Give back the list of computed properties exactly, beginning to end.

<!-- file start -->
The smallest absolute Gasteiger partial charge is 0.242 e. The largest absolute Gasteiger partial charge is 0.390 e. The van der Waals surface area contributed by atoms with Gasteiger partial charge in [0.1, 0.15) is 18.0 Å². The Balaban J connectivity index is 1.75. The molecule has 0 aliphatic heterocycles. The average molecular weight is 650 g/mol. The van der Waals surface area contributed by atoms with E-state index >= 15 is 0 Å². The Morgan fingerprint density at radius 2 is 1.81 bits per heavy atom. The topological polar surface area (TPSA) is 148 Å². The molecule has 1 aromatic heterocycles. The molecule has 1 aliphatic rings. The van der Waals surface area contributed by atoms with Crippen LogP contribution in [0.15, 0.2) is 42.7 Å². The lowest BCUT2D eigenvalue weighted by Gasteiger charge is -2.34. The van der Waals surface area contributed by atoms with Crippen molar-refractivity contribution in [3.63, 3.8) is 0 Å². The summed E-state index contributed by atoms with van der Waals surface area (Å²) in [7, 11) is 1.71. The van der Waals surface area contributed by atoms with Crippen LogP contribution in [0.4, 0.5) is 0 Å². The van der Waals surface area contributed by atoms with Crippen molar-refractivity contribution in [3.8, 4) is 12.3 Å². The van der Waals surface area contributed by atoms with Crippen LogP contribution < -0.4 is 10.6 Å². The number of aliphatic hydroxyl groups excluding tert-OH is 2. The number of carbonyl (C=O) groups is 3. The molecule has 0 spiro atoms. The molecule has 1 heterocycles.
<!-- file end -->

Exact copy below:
The smallest absolute Gasteiger partial charge is 0.242 e. The largest absolute Gasteiger partial charge is 0.390 e. The van der Waals surface area contributed by atoms with Gasteiger partial charge in [0.1, 0.15) is 18.0 Å². The Balaban J connectivity index is 1.75. The molecule has 0 aliphatic heterocycles. The average molecular weight is 650 g/mol. The van der Waals surface area contributed by atoms with E-state index >= 15 is 0 Å². The Morgan fingerprint density at radius 2 is 1.81 bits per heavy atom. The topological polar surface area (TPSA) is 148 Å². The molecule has 1 aromatic heterocycles. The molecule has 1 aliphatic rings. The van der Waals surface area contributed by atoms with Crippen LogP contribution in [0.15, 0.2) is 42.7 Å². The lowest BCUT2D eigenvalue weighted by Gasteiger charge is -2.34. The van der Waals surface area contributed by atoms with Crippen molar-refractivity contribution in [3.63, 3.8) is 0 Å². The summed E-state index contributed by atoms with van der Waals surface area (Å²) in [7, 11) is 1.71. The van der Waals surface area contributed by atoms with Crippen LogP contribution in [0.4, 0.5) is 0 Å². The van der Waals surface area contributed by atoms with Crippen molar-refractivity contribution in [3.8, 4) is 12.3 Å². The van der Waals surface area contributed by atoms with Crippen LogP contribution < -0.4 is 10.6 Å². The number of aliphatic hydroxyl groups excluding tert-OH is 2. The number of carbonyl (C=O) groups is 3. The molecule has 0 spiro atoms. The molecule has 1 heterocycles.